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Murder By Poverty in Indian Country: Then and Now

The Meriam Report announced that Indians were "extremely poor" and locked in a "vicious cycle of poverty" that was perpetuated by a number of things.

The recent story on the Indian Country Today Media Network website about the young Navajo woman who died from the Hantavirus brought to mind the findings of the Meriam Report of 1928. Although it is most often associated with bringing an end to the most serious abuses of the federal boarding school system, it was actually a survey of living conditions on reservations across America, and what it found was appalling.

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For example, it began by announcing that Indians were “extremely poor” and locked in a “vicious circle of poverty” that was perpetuated by inadequate housing, sanitation, nutrition, and healthcare that was substandard even by the standards of the teeming tenements in the cities or even the poorest white rural communities. And, as in the case of the young Navajo woman, it was the conditions on the reservations that led to the spread and high incidence of diseases among Indians.

The report cited shocking statistics about the higher rates of disease and infant mortality than in the general population, and the lower life expectancy among Indians. The death rate for children under 3 was more than three times the national average. The most serious diseases were tuberculosis and trachoma, the latter the leading cause of blindness. According to the report, deaths from tuberculosis among Indians were seven times the national average, and in Arizona it was 17 times higher than in the general population.

Overall, the death rate among Indians was two to three times higher than the national average, and in Idaho it was five times greater. While the report cited all of the causes listed above, the major problems were caused by government incompetence and wrongheaded or failed government policies and programs, especially those that undermined economic development on reservations. With regard to health, the report concluded that: “practically every activity undertaken by the national government for the promotion of health of the Indians is below a reasonable standard of efficiency.”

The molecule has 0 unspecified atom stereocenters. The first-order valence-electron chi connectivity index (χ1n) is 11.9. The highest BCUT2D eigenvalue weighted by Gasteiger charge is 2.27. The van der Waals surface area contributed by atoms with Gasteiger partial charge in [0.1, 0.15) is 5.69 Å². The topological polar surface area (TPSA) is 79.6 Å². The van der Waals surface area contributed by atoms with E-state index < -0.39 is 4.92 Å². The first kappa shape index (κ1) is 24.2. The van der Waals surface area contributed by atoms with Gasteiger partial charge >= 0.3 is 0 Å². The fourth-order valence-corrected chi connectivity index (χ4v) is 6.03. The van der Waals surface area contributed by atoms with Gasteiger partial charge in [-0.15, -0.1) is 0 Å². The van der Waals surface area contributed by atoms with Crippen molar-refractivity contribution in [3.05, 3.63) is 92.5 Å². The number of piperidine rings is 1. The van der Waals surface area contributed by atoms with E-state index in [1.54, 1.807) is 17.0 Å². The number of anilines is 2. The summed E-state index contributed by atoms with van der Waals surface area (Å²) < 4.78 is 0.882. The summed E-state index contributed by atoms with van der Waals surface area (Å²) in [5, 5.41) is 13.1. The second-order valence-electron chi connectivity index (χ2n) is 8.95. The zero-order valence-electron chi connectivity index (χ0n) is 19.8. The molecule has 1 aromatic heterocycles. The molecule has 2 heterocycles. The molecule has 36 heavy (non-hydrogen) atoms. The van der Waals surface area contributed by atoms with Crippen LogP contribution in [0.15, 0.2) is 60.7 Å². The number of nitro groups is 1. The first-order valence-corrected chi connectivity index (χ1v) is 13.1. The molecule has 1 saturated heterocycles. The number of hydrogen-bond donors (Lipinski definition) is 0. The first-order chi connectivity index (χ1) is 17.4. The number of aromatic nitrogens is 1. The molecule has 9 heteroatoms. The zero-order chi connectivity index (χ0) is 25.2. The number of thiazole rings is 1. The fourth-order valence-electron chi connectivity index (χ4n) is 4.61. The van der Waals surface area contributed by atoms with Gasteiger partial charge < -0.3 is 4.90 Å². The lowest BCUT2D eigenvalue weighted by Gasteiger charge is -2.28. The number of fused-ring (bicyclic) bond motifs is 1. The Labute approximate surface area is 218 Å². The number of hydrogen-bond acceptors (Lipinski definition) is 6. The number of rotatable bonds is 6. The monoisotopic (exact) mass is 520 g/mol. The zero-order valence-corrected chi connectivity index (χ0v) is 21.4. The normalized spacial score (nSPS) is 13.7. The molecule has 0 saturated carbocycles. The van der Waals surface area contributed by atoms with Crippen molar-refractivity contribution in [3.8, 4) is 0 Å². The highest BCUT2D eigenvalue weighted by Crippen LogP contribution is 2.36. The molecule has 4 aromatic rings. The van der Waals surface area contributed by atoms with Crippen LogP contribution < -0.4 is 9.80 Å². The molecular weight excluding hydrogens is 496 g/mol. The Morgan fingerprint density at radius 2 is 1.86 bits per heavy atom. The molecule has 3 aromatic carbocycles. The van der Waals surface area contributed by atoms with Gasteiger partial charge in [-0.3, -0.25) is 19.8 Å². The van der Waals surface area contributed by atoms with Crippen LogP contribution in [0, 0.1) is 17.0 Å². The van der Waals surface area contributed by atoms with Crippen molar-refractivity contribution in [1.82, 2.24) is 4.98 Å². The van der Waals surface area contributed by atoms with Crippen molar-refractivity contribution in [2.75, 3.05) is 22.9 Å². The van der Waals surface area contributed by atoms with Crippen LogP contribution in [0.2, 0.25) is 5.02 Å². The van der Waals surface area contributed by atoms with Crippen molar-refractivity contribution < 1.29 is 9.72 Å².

None of this would be surprising to Indians today, and that is precisely the point. Almost 90 years after the Meriam Report was issued, Indian remain poor, even extremely poor. The poverty rate among Indians is nearly 80 percent higher than the general population, with personal income nearly 70 percent lower. Ten of the 12 poorest counties in America are associated with reservations. Overall unemployment is nearly twice the national average, but that masks the nearly 90 percent unemployment rate on some reservations. And, just as the Meriam Report found, poverty coupled with poor housing and diet results in higher rates of disease.

Tuberculosis has been replaced by diabetes and heart disease, but the results are the same. The incidence of diabetes among Indians is more twice as high among whites and is increasing rapidly. Diabetes is a major contributor to heart disease, which is 20 percent higher among Indians than the general population and is also rising markedly, and both are related to poor diets. Both diseases also contribute to strokes and other physically incapacitating infirmities. In this way, poverty produces poor health, which produces more poverty, and poverty and poor health contribute to lower life expectancy and higher mortality rates than the general population. Sadly, those statistics are also driven by an alarming rate of suicides among young Indians, and an infant mortality rate that is 60 percent higher than among whites.

Some things have changed for the better. Indians are better educated than a century ago, although the number of high school and college graduates is below the national average. Indians have also found better economic opportunities off the reservations. Nevertheless, the striking similarities between the conditions described in the Meriam Report and the disturbing statistics outlined above tell the sad story of a century of neglect and failed government policies and programs. The “vicious circle of poverty” continues.

Keith R. Burich, Ph.D., is a professor of Native American History at Canisius College in Buffalo, New York, and the author of the book “The Thomas Indian School and the ‘Irredeemable’ Children of New York” to be published next month by Syracuse University Press.